The UK headline inflation rate recorded its biggest ever jump, rising from 2% in July to a nine-year high of 3.2% in August. Earlier this summer, the Bank of England said it expected annual price increases to reach 4% before the end of the year, before dropping slightly.
What is inflation?
It is the measure of how much the prices go up and down and is tracked by several different indexes. The main one used by economists is the Consumer Price Index (CPI), which records the cost of a basket of 700 items including food, transportation, and entertainment. The Bank is responsible for keeping inflation at 2%, but it has already been higher this year and is now much higher.
Why is the August figure so high?
The rate is a year-over-year comparison, so a monthly jump in inflation doesn’t mean prices have risen that much since July. The Office for National Statistics, which publishes the figures, said rising prices for transportation, restaurants, hotels, and food and drink pushed the rate up in August.
He pointed out that in August 2020 the catering program to help was underway – as a result, restaurant prices were artificially low, so they will be much higher now in comparison, although not in historical terms. . However, staffing and supply issues in the hospitality industry have also pushed up prices, while the cost of gasoline at the pump is higher than at any time since 2013.
What does this mean to me?
Moderate inflation is not a bad thing – people will be more likely to spend their money if they think they will buy less in the future. But high inflation has consequences. Obviously, if you have a fixed salary, your money won’t go that far each month.
What if you save?
Rising inflation at a time when interest rates are at record highs is bad news – your money won’t have the same purchasing power when you take it out as when you put it away. Put simply, if you put £ 100 aside last year, it should be worth £ 103.20 to be the same value in real terms. The best one-year account currently pays 1.5%, so your savings would be worth £ 101.50.
Switching to high risk investments is one way of trying to beat inflation, but there is always the possibility that you will lose money too. “For people to have a chance to keep their real returns, there are few options other than moving up the risk curve,” says Simon Lister, independent financial advisor at the financial comparison site Investing Reviews. “For the downpours at risk, it’s a rout at the moment.”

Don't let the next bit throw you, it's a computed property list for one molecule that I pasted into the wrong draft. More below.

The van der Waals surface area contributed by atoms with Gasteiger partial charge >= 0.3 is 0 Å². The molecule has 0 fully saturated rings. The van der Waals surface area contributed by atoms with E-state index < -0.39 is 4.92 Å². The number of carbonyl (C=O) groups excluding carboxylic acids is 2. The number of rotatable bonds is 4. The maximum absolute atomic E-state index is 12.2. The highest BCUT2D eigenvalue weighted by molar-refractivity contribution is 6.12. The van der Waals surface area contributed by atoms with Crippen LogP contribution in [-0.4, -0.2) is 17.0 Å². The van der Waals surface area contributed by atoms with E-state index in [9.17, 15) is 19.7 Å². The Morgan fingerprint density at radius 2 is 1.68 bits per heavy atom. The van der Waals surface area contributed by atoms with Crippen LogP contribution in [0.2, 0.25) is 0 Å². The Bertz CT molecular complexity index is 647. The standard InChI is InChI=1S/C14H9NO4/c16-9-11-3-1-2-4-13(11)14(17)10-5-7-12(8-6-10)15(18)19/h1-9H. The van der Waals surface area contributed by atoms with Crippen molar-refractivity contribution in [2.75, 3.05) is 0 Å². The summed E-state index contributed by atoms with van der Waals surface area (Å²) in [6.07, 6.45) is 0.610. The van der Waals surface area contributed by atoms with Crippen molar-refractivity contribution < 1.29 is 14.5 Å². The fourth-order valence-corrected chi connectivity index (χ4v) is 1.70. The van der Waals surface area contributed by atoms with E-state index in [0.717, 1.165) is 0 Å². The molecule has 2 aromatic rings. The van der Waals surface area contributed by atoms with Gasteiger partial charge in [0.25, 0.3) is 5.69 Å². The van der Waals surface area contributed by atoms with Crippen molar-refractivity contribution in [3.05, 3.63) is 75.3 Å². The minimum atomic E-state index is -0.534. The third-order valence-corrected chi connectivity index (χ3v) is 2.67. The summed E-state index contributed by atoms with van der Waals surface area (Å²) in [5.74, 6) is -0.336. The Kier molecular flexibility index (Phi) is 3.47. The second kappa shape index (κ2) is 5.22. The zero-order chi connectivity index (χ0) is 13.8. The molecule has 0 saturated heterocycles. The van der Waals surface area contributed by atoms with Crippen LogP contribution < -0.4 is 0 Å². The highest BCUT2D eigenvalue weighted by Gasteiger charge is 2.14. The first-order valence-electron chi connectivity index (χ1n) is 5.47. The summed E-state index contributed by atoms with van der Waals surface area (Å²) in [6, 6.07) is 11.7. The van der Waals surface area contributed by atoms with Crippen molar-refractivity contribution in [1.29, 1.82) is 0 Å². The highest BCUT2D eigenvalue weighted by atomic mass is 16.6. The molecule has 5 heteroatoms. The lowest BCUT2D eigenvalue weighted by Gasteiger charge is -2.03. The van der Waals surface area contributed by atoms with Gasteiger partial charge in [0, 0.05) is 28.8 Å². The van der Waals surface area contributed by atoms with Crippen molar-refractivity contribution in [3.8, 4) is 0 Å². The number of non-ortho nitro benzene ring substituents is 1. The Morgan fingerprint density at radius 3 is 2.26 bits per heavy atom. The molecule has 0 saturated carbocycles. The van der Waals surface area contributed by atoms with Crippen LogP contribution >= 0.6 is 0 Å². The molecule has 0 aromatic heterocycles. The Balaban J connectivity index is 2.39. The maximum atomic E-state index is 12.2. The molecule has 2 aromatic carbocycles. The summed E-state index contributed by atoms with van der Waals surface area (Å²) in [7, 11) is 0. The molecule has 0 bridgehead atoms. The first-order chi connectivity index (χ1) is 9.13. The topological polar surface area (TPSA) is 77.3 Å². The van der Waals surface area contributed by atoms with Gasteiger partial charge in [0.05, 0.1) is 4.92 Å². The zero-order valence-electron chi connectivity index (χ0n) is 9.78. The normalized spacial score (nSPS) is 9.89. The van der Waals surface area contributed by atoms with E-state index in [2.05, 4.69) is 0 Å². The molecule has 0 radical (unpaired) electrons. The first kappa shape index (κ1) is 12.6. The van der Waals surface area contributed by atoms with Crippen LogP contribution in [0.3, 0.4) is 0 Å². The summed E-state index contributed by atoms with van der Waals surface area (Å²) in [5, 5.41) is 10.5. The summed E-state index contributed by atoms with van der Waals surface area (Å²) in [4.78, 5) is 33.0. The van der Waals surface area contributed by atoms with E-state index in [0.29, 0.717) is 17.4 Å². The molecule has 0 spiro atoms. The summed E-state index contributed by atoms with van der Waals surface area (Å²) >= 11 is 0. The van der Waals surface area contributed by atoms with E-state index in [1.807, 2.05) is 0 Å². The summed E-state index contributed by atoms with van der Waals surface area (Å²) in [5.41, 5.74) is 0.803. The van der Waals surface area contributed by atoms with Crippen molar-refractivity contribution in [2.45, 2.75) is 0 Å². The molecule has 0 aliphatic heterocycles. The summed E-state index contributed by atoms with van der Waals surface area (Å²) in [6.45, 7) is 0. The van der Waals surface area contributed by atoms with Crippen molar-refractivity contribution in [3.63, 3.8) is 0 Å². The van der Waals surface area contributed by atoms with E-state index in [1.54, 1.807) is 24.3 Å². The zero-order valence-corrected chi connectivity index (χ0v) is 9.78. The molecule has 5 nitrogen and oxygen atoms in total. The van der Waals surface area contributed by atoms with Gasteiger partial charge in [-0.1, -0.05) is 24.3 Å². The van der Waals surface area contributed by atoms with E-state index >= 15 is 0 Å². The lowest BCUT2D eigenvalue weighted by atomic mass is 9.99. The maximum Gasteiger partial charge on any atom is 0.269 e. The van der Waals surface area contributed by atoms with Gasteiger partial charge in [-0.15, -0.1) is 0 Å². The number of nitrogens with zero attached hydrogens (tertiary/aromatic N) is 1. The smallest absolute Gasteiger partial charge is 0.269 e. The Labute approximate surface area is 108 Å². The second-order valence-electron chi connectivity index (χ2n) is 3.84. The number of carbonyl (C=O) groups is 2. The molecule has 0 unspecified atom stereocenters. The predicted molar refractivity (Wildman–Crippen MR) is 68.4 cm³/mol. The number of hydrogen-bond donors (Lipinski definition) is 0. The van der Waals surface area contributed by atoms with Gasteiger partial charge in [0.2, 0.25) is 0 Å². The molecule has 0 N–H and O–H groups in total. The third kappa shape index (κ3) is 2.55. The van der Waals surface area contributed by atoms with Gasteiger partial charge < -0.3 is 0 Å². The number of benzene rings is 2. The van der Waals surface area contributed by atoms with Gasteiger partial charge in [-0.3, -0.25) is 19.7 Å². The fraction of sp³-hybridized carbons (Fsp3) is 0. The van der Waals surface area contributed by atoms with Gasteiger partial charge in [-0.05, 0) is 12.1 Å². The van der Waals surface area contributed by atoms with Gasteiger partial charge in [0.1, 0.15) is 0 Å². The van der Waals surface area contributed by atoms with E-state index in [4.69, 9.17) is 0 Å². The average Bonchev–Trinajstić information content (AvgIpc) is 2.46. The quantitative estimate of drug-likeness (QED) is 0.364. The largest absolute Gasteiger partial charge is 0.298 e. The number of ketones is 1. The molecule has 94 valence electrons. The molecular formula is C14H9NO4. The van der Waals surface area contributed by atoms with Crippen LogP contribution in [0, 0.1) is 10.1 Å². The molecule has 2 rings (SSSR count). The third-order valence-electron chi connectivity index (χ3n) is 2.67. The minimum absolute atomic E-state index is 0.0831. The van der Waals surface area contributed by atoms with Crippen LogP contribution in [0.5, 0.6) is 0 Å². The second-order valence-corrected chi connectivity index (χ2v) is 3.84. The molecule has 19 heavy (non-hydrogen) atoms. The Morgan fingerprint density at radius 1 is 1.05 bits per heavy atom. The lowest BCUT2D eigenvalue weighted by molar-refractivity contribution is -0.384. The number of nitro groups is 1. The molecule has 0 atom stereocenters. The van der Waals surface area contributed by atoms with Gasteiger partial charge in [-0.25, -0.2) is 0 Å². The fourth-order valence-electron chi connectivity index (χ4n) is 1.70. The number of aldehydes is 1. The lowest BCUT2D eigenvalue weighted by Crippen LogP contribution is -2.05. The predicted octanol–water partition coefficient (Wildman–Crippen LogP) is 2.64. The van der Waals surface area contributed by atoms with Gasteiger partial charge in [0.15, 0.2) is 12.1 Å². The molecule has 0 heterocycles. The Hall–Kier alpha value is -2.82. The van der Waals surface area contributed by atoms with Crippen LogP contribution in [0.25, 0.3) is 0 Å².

If high inflation levels persist longer than expected, the Bank could raise interest rates, which would be good news for those with cash on deposit.
How about borrowing?
The reverse is true for borrowing. If you have a variable interest rate loan, an increase in the bank’s base rate would increase your repayments. Fortunately, many people have opted for fixed rate mortgages, and the costs will remain the same even if the bank takes action.
And inflation reduces the size of your debt in real terms. If this results in an increase in salary, then the amount you have to repay each month will be less than your income than when you first took out the loan.
What about student loans?
The interest rate on student loans is tied to inflation, so a high rate seems like bad news for many with college debt. The rate that matters is the RPI (Retail Price Index), which hit 4.8% in August, and students who started college from 2012 are expected to pay an interest rate of RPI plus 3 .
The good news for them is that the rate is calculated based on the figure for March, not September, when inflation is expected to rise further. The rate is also checked against the commercial personal loan rates and changed accordingly. It has been capped below RPI plus 3, and the government can step in if the RPI is still high.
What about the remuneration?
Most workplaces do not have to increase wages for inflation, but this is often used in negotiations. Employers, who in some industries are already grappling with staff shortages, may need to increase wages to attract and retain workers who face a higher cost of living.
What about pensions and other benefits?
A number of benefits are linked to inflation, including the state pension. The government suspended the “triple lock-in” of pensions last week, but has pledged to increase pension payments in line with the CPI if September’s figure is above 2.5%.
The September figure determines how much elements of universal credit and other benefits will increase next April, so they should keep pace with rising costs. However, before that date, the temporary universal credit increase of £ 20 per week will have ended.
Some private pensions offer payments linked to inflation, so payments should increase.